Tuesday, 11 August 2020

Mauritius oil spill: Experts fear catastrophic ecological disaster


Thousands of students, environmental activists and residents of Mauritius are working around the clock trying to reduce the damage to the Indian Ocean island from an oil spill after a tanker ran aground on a coral reef. The tanker is badly damaged. There are fears that soon even more oil will burst and spill from it. It spilled an estimated 1,000 tons of oil into the Indian ocean. This is heavily polluting the island's coastline.

Much fish life and marine life has been lost because of this environmental hazard. More emergency response teams should be put together than pump back the spilled oil. This was a oil spill disaster for humanity. Humans have made mistakes. This is frustrating. Much wild life will die and be destroyed because of this. This is sad. Hopefully Mauritius can collect all that oil. This is a big mess to clean up.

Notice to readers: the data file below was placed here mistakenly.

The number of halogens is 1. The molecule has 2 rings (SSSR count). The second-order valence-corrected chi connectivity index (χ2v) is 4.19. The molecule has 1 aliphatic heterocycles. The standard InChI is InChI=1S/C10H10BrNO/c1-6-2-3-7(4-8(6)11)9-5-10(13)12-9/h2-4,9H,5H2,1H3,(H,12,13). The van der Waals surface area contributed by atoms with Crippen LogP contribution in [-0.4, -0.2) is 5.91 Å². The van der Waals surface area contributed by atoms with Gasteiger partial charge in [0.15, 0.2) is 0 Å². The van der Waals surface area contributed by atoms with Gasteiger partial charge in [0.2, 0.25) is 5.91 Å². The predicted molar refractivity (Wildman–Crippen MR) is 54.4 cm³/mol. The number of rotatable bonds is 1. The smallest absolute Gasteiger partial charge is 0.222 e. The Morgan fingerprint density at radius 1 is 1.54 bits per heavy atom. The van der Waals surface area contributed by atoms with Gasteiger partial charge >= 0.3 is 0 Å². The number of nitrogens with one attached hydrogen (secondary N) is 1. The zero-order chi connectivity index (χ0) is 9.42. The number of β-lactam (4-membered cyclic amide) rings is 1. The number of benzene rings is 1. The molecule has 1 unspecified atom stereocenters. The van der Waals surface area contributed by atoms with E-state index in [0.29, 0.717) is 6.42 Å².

Mauritius, an Indian Ocean island nation, is known for its beaches, lagoons and reefs. The mountainous interior includes Black River Gorges National Park, with rainforests, waterfalls, hiking trails. There is wildlife like the flying fox. Capital Port Louis has sites such as the Champs de Mars horse track, Eureka plantation house and 18th-century Sir Seewoosagur Ramgoolam Botanical Gardens.

The island of Mauritius was uninhabited before its first recorded visit by the Dutch in the late 16th century.

The Treaty of Tordesillas purported to give Portugal the right to colonise this part of world. In 1507, Portuguese sailors came to the uninhabited island and established a visiting base. Diogo Fernandes Pereira, a Portuguese navigator, was the first European known to land in Mauritius. He named the island "Ilha do Cirne" ("Island of Cirne"). The Portuguese did not stay long as they were not interested in these islands.

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